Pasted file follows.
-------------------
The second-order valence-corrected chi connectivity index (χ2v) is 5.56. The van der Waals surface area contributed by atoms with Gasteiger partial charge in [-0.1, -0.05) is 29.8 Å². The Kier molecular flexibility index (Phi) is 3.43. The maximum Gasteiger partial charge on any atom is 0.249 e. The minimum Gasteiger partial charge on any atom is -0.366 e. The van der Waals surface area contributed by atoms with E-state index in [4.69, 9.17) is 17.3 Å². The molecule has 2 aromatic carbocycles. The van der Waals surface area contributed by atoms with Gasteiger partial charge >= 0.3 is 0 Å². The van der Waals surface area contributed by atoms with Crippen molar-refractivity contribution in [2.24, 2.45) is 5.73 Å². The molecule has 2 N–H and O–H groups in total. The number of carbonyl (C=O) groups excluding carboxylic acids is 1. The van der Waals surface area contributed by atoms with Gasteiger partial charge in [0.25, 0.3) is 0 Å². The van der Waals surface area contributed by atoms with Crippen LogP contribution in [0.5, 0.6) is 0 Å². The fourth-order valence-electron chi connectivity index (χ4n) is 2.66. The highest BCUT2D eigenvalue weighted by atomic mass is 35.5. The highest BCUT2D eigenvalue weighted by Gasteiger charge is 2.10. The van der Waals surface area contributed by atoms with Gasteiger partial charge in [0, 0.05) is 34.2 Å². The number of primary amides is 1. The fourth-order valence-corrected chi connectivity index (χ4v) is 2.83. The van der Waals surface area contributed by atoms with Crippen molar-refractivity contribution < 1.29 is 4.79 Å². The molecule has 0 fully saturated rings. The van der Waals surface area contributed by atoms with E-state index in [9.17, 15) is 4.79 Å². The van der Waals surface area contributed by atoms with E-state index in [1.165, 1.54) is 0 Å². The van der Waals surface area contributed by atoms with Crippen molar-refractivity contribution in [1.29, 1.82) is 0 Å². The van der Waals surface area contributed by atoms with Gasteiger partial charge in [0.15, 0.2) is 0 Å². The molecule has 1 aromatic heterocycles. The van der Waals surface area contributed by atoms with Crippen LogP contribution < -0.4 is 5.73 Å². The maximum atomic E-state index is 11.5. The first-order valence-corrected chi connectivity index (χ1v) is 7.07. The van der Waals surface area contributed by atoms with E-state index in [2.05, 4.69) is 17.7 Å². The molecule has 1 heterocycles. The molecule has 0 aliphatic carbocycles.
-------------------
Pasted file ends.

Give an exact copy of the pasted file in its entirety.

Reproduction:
The second-order valence-corrected chi connectivity index (χ2v) is 5.56. The van der Waals surface area contributed by atoms with Gasteiger partial charge in [-0.1, -0.05) is 29.8 Å². The Kier molecular flexibility index (Phi) is 3.43. The maximum Gasteiger partial charge on any atom is 0.249 e. The minimum Gasteiger partial charge on any atom is -0.366 e. The van der Waals surface area contributed by atoms with E-state index in [4.69, 9.17) is 17.3 Å². The molecule has 2 aromatic carbocycles. The van der Waals surface area contributed by atoms with Gasteiger partial charge >= 0.3 is 0 Å². The van der Waals surface area contributed by atoms with Crippen molar-refractivity contribution in [2.24, 2.45) is 5.73 Å². The molecule has 2 N–H and O–H groups in total. The number of carbonyl (C=O) groups excluding carboxylic acids is 1. The van der Waals surface area contributed by atoms with Gasteiger partial charge in [0.25, 0.3) is 0 Å². The van der Waals surface area contributed by atoms with Crippen LogP contribution in [0.5, 0.6) is 0 Å². The fourth-order valence-electron chi connectivity index (χ4n) is 2.66. The highest BCUT2D eigenvalue weighted by atomic mass is 35.5. The highest BCUT2D eigenvalue weighted by Gasteiger charge is 2.10. The van der Waals surface area contributed by atoms with Gasteiger partial charge in [0, 0.05) is 34.2 Å². The number of primary amides is 1. The fourth-order valence-corrected chi connectivity index (χ4v) is 2.83. The van der Waals surface area contributed by atoms with Crippen molar-refractivity contribution < 1.29 is 4.79 Å². The molecule has 0 fully saturated rings. The van der Waals surface area contributed by atoms with E-state index in [9.17, 15) is 4.79 Å². The van der Waals surface area contributed by atoms with E-state index in [1.165, 1.54) is 0 Å². The van der Waals surface area contributed by atoms with Crippen molar-refractivity contribution in [1.29, 1.82) is 0 Å². The van der Waals surface area contributed by atoms with Gasteiger partial charge in [0.15, 0.2) is 0 Å². The molecule has 1 aromatic heterocycles. The van der Waals surface area contributed by atoms with Crippen LogP contribution < -0.4 is 5.73 Å². The maximum atomic E-state index is 11.5. The first-order valence-corrected chi connectivity index (χ1v) is 7.07. The van der Waals surface area contributed by atoms with E-state index in [2.05, 4.69) is 17.7 Å². The molecule has 1 heterocycles. The molecule has 0 aliphatic carbocycles.